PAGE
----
Daily Herald January 4, 2000
Once winter comes, I usually need my sunglasses to combat the glare from the snow. On a bright sunny day, it is difficult to see things. The snow reflects and intensifies the light. There is too much light hitting your eyes, and you need to compensate to protect them. The glare can be blinding.
If you don't wear sunglasses, you end up squinting. When you squint, you cut out a large range of your sphere of vision. You miss seeing a lot of what is happening around you. Squinting is like partially blinding yourself, at least temporarily, in order to survive.
Once you put on sunglasses, the brightness is toned down. You can then look more easily. You have to cut the light down in order to appreciate what it is showing you. Seeing less helps you, in the long run, to see more.
The sunglasses filter out those light waves that are irritating to your optic nerves, allowing the friendlier ones to pass through.
We need to use filters in our everyday life. If we react to anything or everything that happens around us, we are over-whelmed. Few of us think well or act well when we feel over-whelmed and on the defense. Too much is happening. Sometimes, it really gets to us, and we feel the need to protect ourselves.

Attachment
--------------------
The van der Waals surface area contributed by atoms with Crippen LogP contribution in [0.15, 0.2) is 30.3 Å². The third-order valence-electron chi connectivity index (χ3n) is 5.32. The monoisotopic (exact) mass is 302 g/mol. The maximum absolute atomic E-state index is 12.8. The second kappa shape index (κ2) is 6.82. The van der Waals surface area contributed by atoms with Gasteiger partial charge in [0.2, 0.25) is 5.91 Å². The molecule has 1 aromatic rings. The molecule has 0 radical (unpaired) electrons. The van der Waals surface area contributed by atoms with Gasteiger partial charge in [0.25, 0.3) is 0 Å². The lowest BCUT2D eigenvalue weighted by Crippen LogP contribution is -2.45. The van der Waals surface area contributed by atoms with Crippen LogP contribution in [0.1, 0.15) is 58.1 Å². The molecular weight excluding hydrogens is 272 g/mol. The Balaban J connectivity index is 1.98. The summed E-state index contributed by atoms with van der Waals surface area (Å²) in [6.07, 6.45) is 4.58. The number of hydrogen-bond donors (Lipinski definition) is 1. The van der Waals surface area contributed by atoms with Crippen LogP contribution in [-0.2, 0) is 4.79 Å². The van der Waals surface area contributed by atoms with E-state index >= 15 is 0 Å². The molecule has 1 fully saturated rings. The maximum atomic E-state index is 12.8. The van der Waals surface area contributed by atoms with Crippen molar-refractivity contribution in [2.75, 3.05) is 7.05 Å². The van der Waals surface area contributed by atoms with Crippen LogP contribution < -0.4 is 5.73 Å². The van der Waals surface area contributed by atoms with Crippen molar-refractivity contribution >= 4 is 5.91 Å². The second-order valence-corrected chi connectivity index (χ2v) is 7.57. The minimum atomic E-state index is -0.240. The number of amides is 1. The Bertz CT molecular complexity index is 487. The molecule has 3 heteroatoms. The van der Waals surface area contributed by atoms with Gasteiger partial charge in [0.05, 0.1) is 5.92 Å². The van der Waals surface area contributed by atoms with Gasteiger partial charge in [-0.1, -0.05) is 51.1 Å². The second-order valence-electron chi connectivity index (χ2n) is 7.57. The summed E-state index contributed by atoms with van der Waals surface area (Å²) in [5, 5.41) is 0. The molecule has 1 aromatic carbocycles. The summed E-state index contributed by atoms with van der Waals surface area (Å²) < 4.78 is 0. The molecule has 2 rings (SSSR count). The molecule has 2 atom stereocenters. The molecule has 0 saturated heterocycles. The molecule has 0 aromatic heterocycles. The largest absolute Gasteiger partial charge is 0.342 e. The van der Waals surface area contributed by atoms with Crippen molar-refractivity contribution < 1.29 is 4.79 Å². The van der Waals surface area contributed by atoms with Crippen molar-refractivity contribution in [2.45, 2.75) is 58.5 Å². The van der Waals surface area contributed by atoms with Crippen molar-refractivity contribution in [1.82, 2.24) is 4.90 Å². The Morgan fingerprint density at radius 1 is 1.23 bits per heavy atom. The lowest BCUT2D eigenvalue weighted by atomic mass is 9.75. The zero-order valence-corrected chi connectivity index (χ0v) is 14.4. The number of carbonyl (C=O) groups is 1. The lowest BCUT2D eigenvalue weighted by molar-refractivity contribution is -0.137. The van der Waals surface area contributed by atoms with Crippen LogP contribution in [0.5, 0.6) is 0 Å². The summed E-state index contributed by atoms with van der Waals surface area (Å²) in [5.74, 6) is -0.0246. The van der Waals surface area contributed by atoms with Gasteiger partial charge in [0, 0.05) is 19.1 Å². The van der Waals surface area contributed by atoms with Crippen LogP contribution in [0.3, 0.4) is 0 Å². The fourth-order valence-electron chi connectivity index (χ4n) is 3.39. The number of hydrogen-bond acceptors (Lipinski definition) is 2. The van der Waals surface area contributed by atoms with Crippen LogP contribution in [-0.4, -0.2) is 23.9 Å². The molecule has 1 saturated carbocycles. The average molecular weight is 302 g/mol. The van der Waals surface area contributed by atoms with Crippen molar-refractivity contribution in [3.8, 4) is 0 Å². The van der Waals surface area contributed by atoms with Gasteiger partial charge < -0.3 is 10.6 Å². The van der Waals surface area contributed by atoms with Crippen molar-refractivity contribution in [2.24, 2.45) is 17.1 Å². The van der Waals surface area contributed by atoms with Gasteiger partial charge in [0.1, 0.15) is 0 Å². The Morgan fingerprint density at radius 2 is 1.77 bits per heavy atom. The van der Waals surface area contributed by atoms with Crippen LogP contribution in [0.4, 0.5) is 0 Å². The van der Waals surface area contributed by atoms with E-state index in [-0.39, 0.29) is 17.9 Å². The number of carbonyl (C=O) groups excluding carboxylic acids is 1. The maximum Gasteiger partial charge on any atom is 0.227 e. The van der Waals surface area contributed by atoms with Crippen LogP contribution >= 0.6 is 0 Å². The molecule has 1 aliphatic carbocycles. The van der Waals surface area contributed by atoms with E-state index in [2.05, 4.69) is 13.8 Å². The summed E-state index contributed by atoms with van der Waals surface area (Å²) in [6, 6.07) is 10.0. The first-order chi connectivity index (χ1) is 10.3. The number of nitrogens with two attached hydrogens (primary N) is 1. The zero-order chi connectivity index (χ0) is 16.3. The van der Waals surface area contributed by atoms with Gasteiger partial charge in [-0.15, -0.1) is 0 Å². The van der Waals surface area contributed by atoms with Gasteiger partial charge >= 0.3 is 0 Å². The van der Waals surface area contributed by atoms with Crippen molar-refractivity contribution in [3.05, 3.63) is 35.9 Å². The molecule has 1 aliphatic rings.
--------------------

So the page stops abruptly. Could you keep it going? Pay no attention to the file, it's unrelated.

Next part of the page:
Unless you can clearly in certain situations, such as driving, you can quickly get into serious trouble. Your sunglasses can be as important to your safety as your safety belt. Things are not just more comfortable, they are safer, when you see where you are going.
We equally need to filter out harsh and blinding experiences with other people. People often say or do things that are inconsiderate, rude, or downright abusive. If we react to everything and anything that happens to us, we don't do a very good job of handing things, and especially of handing ourselves, as well as our behavior.
When blinded by bright sunlight, you whip out your sunglasses. When you are blinded and overwhelmed by other people, try whipping out the following protective strategies:
- Take a quick "Time Out". Get away from them for a few moments or minutes if this is possible. The expression "Out of sight, out of mind" is true to a degree. Even a minute or two gives you to time to sort out your various options and pick the best one. You may have to make up a white lie, such as "I need to get a drink of water", or "I need to go to the washroom". That's okay. Do whatever you have to do to get some breathing space. You have the right to take care of yourself.
- Become aware of what you are saying to yourself. What is your gut reaction? Check it out. Challenge it. First reactions are not usually the best. Second thoughts are usually better thoughts.
- Take a long deep breath. Focus on your breathing for a moment.
- Focus your mind on a different place or time. You may not be able to leave, physically, but you can create a brief mental escape from the situation. You can't control those irritating and harmful things that others may do. But you can screen out some of the things that really get to you, if you know how to properly use your personal sunglasses in life.
You have to, and, need to claim the right to protect yourself from unhealthy glaring, whether from the sun or from other people. Try it. It works.